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After 4 years of income tax cuts, are Utahns feeling the difference on Tax Day?

Tax Day is April 15 and Utahns are supposed to have more money in their pockets than ever before, but are you noticing?
Sean Higgins
Tax Day is April 15 and Utahns are supposed to have more money in their pockets than ever before, but are you noticing?

In March, USA Today declared Utah the nation’s most affordable state. They said Utahns spent less on “necessities” like housing and health care than other states and have the most annual income left over.

The one area where Utah did not do so well in the ranking was the amount of state income tax residents pay compared to the median income of $89,168. The study slots the Beehive State at number 42 in the nation. While statistics and data tables are nice, how do things stand for Utahns?

Compared to the rest of the country, Utah’s 4.65% income tax is in the middle of states. Over the last four years, the Legislature has voted to reduce that rate. It will be 4.55% starting in 2025.

Eric Valchuis started Baby’s Bagels with two business partners in 2022. He also does independent consulting and juggles multiple income streams and tax forms every year, making his personal and business accounting a year-round endeavor.

“So it’s actually more than every spring,” he said. “As a business owner, you have to pay different types of taxes to the state, including sales tax, personal property tax, income tax. It actually takes up quite a bit of time, filing all those different taxes.”

When it comes to tax relief provided by the Legislature, the most recent cut would amount to a savings of $43 for someone who makes $46,800. For Valchuis, not only does he not notice the income tax reductions, but tax season is always a surprise with a “fairly volatile” income stream.

“The couple of basis points that the Legislature might be reducing that tax rate by feels fairly inconsequential compared to the bigger picture of my finances.”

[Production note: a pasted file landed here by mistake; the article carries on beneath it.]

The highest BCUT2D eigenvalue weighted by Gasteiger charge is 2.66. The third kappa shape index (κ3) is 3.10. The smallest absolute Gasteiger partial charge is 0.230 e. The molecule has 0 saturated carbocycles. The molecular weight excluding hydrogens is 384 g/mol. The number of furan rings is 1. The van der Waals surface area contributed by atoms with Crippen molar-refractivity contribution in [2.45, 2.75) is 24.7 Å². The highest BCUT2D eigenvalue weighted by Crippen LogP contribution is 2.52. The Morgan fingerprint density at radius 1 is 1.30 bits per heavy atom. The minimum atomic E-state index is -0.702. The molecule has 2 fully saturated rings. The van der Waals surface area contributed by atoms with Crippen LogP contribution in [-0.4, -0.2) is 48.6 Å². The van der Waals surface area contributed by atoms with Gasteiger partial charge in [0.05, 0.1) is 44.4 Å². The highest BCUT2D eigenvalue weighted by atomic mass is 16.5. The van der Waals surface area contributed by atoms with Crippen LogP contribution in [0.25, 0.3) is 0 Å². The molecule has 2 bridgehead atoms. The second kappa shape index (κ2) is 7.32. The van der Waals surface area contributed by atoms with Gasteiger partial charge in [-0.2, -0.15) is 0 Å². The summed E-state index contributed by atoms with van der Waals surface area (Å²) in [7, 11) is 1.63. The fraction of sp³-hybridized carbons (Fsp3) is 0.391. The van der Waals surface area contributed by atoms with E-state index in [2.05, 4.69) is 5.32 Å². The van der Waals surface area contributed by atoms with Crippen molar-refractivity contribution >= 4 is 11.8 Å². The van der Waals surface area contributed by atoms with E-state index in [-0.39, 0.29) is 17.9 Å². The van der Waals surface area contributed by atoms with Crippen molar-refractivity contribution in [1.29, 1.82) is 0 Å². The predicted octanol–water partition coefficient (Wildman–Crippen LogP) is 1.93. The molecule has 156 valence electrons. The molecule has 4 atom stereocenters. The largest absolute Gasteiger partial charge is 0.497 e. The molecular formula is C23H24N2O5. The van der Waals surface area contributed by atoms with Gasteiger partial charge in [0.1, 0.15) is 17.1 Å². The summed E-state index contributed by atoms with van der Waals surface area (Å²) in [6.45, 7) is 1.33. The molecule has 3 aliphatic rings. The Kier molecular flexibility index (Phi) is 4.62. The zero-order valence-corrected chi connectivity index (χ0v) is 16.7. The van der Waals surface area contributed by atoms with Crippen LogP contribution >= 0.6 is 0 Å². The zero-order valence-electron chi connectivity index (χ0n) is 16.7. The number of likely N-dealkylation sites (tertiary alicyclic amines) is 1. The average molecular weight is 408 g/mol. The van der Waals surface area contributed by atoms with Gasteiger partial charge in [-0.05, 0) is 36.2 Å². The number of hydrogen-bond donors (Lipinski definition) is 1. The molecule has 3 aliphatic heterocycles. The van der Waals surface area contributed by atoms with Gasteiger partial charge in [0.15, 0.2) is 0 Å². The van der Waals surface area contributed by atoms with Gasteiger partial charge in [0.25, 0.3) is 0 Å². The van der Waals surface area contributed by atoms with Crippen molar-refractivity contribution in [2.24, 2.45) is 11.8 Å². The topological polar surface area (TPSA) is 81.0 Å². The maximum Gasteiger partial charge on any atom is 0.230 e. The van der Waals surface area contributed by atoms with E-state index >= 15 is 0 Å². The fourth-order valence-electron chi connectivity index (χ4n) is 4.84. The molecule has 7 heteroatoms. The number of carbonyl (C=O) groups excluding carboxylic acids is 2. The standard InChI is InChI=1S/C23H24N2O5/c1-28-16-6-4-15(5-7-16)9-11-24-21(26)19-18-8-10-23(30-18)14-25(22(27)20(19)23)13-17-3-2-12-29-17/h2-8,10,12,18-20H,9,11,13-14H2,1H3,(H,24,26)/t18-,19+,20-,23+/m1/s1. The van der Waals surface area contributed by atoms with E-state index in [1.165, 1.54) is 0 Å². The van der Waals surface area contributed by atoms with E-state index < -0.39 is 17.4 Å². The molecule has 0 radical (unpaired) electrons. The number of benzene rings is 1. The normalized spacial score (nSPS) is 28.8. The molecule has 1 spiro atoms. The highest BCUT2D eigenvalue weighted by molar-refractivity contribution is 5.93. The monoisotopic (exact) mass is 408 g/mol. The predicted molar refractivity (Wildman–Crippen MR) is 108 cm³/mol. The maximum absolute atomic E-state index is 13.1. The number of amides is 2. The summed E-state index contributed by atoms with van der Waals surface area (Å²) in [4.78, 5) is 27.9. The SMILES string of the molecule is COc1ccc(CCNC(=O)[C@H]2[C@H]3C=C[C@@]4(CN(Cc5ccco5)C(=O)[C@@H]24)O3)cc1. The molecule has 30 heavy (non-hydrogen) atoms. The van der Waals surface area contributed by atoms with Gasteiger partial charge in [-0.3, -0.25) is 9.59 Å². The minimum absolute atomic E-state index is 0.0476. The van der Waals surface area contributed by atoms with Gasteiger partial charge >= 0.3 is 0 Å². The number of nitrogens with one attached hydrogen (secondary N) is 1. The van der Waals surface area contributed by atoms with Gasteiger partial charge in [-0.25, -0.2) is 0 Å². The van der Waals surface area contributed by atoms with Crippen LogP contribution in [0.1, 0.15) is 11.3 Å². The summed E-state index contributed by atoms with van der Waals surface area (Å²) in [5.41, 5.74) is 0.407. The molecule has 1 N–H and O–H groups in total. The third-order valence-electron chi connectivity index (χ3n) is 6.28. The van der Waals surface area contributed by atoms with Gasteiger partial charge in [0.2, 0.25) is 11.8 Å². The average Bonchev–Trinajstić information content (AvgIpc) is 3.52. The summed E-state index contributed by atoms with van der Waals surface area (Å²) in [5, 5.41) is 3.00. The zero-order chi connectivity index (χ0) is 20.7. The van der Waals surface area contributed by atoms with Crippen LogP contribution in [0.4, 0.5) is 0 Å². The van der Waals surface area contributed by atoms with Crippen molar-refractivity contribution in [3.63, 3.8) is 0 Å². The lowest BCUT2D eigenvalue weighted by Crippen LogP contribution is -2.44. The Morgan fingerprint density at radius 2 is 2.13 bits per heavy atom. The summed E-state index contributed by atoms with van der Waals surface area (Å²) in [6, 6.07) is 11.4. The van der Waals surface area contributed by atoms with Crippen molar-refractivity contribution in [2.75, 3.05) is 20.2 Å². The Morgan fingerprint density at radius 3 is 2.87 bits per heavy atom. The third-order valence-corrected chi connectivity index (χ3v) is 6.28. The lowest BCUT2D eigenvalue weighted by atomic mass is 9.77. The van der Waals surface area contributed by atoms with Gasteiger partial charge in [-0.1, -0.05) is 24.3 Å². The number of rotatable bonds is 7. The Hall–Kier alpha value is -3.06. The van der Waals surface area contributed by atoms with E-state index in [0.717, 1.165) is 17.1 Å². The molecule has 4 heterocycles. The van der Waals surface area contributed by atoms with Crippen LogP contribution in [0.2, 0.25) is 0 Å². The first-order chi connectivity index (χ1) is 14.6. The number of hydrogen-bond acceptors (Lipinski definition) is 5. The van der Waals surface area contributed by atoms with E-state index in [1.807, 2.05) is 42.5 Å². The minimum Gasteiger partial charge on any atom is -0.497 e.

He’s not alone.

University of Utah Student Miles Elkins has worked a multitude of part-time jobs from airline ramp agent to undergraduate researcher. While he’s admittedly “not caught up with everything in the political realm,” he hasn’t noticed the cuts, either.

“Because there's many steps [to doing taxes] and especially when I'm trying to file for many different things, like the American Opportunity Tax Credit.”

For him, increased access to additional resources for young people to help them take advantage of tax programs that could save even more money would be more helpful than an arguably negligible tax break.

“It would be awesome as a student to have more directive and an education on taxes and also [better] understand the opportunities that students have,” he said. “A lot of the things that I found through taxes are kind of word of mouth … But it'd be nice if it was super transparent and there is more direct and open information for students.”

For Valchuis, although filing taxes for a business can be complicated, he did commend the state for being responsive to questions about the tax process he has had as a small business owner.

“You can talk to a human if you have questions,” he said.

When it comes to improving the tax return affair, it’s all about consolidating the process and getting back something just as valuable as money: time.

“It just feels like a lot of administrative work,” he said. “I'm happy to pay taxes so long as it's going to good uses. But just the administrative burden of all of those different types of taxes does take its toll and takes up an amount of time that I wish I could spend elsewhere.”

Tax Day is Monday, April 15, 2024.

Sean is KUER’s politics reporter.
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